COMPTON – Wesley Englehart is unhappy with a wind energy company’s decision to build a road through his cornfields. So he put up no-trespassing signs to stop the work.
Goldwind USA, a subsidiary of a Chinese company, sent a letter earlier this month informing him that it had the right to build the road. And it warned him that it would pursue “additional remedies” if he delayed the project.
Englehart, a Compton farmer, didn’t take down the signs. A construction worker did that, putting them in his driveway.
“They said there’s nothing I can do about it,” he said.
The road construction continued.
Goldwind is putting up 71 turbines in a roughly 6-square-mile area near Compton in eastern Lee County. It hopes to finish the $200 million project – known as Shady Oaks – by year’s end.
It requires roads through cornfields to haul in the pieces for wind turbines. And the company is carving out smaller easements through the 6-foot-high corn for electrical transmission lines. All such work is allowed under the contracts, Goldwind maintains.
A few years ago, Englehart entered an agreement for four wind turbines on his property. As part of that deal, the company maintains it had the right to build an access road in its proposed location.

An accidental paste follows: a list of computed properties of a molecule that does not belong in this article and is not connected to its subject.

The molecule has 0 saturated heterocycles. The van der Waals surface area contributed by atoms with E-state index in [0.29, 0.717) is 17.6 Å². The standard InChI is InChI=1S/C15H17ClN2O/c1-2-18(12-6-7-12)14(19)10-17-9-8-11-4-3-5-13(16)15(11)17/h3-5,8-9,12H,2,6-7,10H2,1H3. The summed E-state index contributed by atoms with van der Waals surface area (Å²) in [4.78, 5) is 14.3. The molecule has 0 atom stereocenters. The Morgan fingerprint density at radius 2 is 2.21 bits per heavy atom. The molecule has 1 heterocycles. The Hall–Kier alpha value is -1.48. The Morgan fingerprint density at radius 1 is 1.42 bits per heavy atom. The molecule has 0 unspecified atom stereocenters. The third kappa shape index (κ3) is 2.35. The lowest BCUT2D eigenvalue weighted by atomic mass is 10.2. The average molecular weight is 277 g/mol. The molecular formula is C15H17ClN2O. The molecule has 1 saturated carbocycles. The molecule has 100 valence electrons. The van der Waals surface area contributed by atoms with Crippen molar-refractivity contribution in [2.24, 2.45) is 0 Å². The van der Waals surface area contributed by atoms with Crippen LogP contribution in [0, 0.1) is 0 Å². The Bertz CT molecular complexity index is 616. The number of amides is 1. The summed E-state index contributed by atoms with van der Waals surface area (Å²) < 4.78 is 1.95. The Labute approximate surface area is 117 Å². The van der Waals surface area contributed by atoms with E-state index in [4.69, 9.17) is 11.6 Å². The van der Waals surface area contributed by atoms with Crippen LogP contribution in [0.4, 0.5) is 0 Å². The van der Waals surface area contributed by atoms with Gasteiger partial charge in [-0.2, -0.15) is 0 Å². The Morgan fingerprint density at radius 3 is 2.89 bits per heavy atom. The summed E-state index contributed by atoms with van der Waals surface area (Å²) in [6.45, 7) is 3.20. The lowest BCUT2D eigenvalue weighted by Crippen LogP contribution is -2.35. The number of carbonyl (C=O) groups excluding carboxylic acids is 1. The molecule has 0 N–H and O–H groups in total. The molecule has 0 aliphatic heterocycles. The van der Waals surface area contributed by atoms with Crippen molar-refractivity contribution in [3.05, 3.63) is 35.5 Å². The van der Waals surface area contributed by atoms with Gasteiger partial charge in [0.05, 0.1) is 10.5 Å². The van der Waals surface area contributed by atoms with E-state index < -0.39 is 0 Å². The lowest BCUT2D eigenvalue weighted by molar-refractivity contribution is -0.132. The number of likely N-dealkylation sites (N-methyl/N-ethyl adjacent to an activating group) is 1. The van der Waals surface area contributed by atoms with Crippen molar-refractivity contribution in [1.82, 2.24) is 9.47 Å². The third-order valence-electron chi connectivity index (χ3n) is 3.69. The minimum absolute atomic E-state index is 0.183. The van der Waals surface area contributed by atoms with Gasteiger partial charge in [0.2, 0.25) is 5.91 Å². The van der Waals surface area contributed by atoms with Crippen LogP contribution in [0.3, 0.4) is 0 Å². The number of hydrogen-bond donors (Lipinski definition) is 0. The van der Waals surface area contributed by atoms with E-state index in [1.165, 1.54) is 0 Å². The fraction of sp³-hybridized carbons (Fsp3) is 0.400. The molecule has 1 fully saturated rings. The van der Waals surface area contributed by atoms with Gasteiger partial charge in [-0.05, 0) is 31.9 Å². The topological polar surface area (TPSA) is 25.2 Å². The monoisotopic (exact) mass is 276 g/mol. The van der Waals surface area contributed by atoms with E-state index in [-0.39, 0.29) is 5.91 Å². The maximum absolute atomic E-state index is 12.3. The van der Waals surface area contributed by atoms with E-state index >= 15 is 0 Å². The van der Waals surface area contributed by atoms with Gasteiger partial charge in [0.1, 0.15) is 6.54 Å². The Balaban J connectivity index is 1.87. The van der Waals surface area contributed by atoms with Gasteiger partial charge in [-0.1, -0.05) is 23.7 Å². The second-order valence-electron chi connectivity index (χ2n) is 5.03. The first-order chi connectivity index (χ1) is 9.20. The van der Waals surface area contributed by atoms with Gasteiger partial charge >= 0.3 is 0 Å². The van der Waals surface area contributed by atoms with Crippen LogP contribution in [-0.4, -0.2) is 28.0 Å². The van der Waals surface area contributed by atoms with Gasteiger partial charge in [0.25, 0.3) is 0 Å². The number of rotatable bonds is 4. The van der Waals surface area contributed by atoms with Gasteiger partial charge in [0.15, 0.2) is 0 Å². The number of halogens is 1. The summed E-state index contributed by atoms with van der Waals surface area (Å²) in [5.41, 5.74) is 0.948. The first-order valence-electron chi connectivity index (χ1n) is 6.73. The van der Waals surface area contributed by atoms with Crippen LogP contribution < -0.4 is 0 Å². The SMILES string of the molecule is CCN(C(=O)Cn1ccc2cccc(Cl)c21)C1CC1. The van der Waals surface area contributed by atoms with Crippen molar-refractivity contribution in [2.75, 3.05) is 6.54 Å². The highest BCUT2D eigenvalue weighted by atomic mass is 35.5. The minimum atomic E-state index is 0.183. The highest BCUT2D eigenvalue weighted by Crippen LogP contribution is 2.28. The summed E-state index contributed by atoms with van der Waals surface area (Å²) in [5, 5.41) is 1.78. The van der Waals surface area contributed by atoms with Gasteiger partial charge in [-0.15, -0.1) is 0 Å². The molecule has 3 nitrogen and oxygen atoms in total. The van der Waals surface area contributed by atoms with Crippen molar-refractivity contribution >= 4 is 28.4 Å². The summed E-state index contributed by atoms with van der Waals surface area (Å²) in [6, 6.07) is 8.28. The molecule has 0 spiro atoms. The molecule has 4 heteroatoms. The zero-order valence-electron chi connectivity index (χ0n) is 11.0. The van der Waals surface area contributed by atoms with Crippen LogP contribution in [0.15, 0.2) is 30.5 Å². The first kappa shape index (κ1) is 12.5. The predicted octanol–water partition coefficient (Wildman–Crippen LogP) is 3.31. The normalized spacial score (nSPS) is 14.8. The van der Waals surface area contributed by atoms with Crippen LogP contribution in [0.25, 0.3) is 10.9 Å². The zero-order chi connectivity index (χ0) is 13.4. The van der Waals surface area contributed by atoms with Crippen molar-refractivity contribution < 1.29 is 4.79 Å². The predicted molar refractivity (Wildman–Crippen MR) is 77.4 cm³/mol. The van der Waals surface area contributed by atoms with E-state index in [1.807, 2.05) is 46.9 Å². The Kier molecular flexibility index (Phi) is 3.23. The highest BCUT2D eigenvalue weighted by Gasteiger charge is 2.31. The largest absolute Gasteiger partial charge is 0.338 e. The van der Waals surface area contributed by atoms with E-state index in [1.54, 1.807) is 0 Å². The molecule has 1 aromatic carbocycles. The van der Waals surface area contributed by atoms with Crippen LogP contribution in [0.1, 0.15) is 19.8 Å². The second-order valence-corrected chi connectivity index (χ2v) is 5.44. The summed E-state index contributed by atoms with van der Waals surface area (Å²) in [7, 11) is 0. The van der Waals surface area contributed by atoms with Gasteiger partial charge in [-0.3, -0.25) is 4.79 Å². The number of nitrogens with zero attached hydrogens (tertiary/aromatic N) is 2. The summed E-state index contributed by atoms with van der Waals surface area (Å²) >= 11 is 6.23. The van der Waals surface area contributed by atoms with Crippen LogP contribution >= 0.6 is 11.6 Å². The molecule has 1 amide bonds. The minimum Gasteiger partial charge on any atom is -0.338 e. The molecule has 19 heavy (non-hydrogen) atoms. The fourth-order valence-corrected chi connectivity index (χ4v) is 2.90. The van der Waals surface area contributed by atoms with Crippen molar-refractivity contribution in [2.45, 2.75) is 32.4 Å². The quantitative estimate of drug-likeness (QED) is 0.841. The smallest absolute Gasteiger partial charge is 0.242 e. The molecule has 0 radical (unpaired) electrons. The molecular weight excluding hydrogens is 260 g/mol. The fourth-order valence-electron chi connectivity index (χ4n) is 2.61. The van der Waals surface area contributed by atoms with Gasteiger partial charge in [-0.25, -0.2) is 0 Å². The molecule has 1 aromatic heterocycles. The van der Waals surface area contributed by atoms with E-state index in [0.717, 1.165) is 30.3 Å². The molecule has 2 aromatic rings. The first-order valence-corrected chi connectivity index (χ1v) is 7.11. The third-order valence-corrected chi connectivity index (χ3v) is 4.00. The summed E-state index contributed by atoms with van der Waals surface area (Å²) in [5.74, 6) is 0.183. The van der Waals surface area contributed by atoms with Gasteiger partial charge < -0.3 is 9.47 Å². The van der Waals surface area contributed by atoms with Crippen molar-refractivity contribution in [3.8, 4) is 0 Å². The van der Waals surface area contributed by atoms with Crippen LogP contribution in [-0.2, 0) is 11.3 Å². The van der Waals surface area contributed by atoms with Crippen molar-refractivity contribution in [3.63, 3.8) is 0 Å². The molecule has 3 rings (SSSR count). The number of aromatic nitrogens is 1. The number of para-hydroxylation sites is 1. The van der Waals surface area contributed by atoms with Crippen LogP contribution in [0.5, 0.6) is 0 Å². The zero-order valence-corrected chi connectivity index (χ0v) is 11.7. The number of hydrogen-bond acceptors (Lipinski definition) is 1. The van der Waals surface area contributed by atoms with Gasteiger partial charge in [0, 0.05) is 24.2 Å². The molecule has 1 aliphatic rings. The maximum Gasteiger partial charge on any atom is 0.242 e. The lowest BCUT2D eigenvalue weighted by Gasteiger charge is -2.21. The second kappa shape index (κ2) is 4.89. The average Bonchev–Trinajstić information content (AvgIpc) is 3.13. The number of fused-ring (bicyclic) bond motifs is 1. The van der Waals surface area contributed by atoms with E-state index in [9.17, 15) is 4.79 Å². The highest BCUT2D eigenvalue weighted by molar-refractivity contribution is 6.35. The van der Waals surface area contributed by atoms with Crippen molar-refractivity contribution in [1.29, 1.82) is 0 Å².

But Englehart said the road is unnecessary. The company is trying to avoid using a township road because its heavy trucks would heavily damage two bridges, he said. Goldwind would be responsible for paying for repairs, costing around $200,000, he said.
In the contract, the company proposes to compensate farmers for the temporary reduction in farmland, farmers say. But Englehart, 61, said he’s not sure he’ll be fully reimbursed.
“Hopefully, we will,” he said. “It’ll be a nightmare to figure out all the areas that are damaged.”
‘They can basically do anything …’
Another nearby farmer, Charlene Zimmerman, said she believes the wind farm will be good for the area once it’s done.
“In this stage, it’s been annoying and any word you can think of,” Zimmerman, 65, said.
The project requires dozens of workers. As Englehart stands by the new road, a truck goes by every couple of minutes, each one kicking up dust.
He and Zimmerman pointed out roads and easements that they said the company mistakenly built through faulty planing. That means cropland has been lost unnecessarily, they said.
Zimmerman questions why the paths for the transmission lines are curved. A straight line would take out less cropland, she said.
“They can basically do anything with your land,” she said.
Asked if they showed their contracts to an attorney, Zimmerman said she didn’t. Englehart said he did, and was advised it was the best he could do.
Englehart estimates the loss in revenue because of the wind farm this year is $30,000 to $50,000.
“Had they done the work in the spring, there would have been less damage,” he said.
He said Goldwind could have done better in communicating with farmers.
“They should show us where they’re at. Be fair to us,” he said.
Another farmer, Jeff Zinke, said he has a good relationship with Goldwind. One turbine is planned for his farm.